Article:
Sunday, March 25, 2012

"Smile, Open Your Eyes, Love and Go On"

It's funny how the little things, the ordinary things in life, creep up on you and knock the wind out of you sometimes. Addison and I were playing at the park today. I was pushing her on the swing when she said "Mommy, want me to push you?" And I said sure. So she proceeds to push me and twist my swing up so that I spin around. When I squeal she says "Mommy, it's ok. Don't be scared." And I think to myself what a great big sister she would be. Then my turn on the swing is done. I get off and notice the two baby swings next to the "big kid swings" we were playing on. They've always been there. Nothing new. Addison used to swing in them herself up until recently. But today I looked at those swings and realized that on this beautiful, abnormally warm March day, I should be here pushing three kids in swings, two of whom should be in those empty baby swings. I wanted to cry but didn't. I didn't dwell on it; I can't lose it at the park. I jumped right back into reality and chased her around and played Stinky Sock Monster (yeah, we're weird like that).

But now that she's in bed, I go back to that thought. It makes me so sad, especially this week knowing that one year ago was when it all fell apart. I want to scream and yell and throw my hands up sometimes because it's so unfair. It's unfair to us, and especially to my boys who will never get to experience all the things that their sister does. They are the ones I feel the saddest for. I know they're in a better place, but it's hard to accept that there is a better place than with their family. Someday I'll understand, but it won't be while I'm on this earth. I know I need to accept that.

So I go back to my mantra...try to celebrate their lives more than you mourn their loss. And I think about what they've taught us, once again. Today I thought about what Tyler & Ethan have taught Addison about life & death. She still struggles a little with the concept. She's been talking about death and dying a lot more lately, probably because we're talking about Tyler & Ethan in general a little more with their birthday and the pizza fundraiser coming up. She was still under the impression that all babies die. She even said to me one day that she had died when she was a baby. Talk about almost losing it. I had to very calmly explain to her again that no, not all babies die and that she had never died because she was still here. But she's her mother's daugher and likes to argue her point. So Saturday she hears me mention my uncle Gary who passed away years ago, before I was born. She asks me who Gary is and I tell her. She has a revelation at this point and says "So it's not just babies that die?!" And I say Yes! It seems to make sense to her now, but who knows...we'll take it one question at a time and try to help her understand this whole death thing. Just when you think you've explained it all, she'll always throw you a curve ball. Overall though, she has a very healthy outlook on death and realizes that even though it's a sad part of life, our lost loved ones are always with us. I think having this outlook will help her as she grows up.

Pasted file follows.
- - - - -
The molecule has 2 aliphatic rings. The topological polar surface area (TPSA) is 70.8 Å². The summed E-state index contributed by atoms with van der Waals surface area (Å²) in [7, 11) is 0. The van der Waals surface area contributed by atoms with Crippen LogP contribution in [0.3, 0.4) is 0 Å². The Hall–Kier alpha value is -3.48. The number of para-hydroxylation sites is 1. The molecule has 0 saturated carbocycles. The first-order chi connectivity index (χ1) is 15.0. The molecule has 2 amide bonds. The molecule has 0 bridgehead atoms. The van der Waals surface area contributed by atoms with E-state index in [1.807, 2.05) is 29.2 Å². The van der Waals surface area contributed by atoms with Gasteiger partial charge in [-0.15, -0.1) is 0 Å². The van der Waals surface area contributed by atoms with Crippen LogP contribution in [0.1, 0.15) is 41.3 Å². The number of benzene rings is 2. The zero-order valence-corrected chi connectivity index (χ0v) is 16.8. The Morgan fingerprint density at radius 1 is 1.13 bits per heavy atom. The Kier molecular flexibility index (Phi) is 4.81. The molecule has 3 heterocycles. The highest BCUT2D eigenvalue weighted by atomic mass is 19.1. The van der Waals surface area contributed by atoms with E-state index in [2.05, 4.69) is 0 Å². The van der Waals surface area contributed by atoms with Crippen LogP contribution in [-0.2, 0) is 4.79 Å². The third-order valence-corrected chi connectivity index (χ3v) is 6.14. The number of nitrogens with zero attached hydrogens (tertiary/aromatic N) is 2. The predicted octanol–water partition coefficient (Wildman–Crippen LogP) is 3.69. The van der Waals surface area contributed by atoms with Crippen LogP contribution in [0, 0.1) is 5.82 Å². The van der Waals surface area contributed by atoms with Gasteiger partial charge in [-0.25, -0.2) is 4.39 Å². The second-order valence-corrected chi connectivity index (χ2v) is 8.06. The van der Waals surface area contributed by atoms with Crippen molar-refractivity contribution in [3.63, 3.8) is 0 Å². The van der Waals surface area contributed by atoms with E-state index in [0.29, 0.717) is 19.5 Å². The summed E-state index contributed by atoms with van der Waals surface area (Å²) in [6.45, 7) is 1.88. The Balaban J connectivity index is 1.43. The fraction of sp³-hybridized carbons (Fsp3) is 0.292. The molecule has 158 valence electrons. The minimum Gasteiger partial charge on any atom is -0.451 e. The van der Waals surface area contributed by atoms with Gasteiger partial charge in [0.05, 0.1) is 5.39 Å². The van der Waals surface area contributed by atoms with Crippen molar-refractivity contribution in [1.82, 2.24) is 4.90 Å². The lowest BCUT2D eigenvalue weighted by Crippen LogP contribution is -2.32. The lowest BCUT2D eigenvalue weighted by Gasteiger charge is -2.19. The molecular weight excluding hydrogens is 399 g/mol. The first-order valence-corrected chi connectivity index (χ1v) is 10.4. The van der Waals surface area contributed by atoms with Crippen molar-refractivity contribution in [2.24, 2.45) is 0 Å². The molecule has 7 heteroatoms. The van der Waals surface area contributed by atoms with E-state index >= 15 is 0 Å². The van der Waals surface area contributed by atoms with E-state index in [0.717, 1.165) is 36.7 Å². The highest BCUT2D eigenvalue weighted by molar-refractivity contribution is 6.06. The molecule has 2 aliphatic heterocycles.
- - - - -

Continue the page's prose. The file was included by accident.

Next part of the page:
So I'll leave you today with a great poem that my friend Melissa from Mikayla's Grace shared. I love this poem to pieces:

“You can shed tears that they are gone,
or you can smile because they lived.
You can close your eyes and pray that they'll come back,
or you can open your eyes and see all they've left.
Your heart can be empty because you can't see them,
or you can be full of the love you shared.
You can turn your back on tomorrow and live yesterday,
or you can be happy for tomorrow because of yesterday.
You can remember only that they are gone,
or you can cherish their memory and let it live on.
You can cry and close your mind,
be empty and turn your back.
Or you can do what they'd want:
smile, open your eyes, love and go on.”

As we get ready to celebrate Tyler & Ethan's first birthday (and golden birthday), I will keep these words close to my heart in the hopes that there can be as many smiles as there are tears on April 1.

Thanks for reading!

Sunday, March 11, 2012

Ignorance is Bliss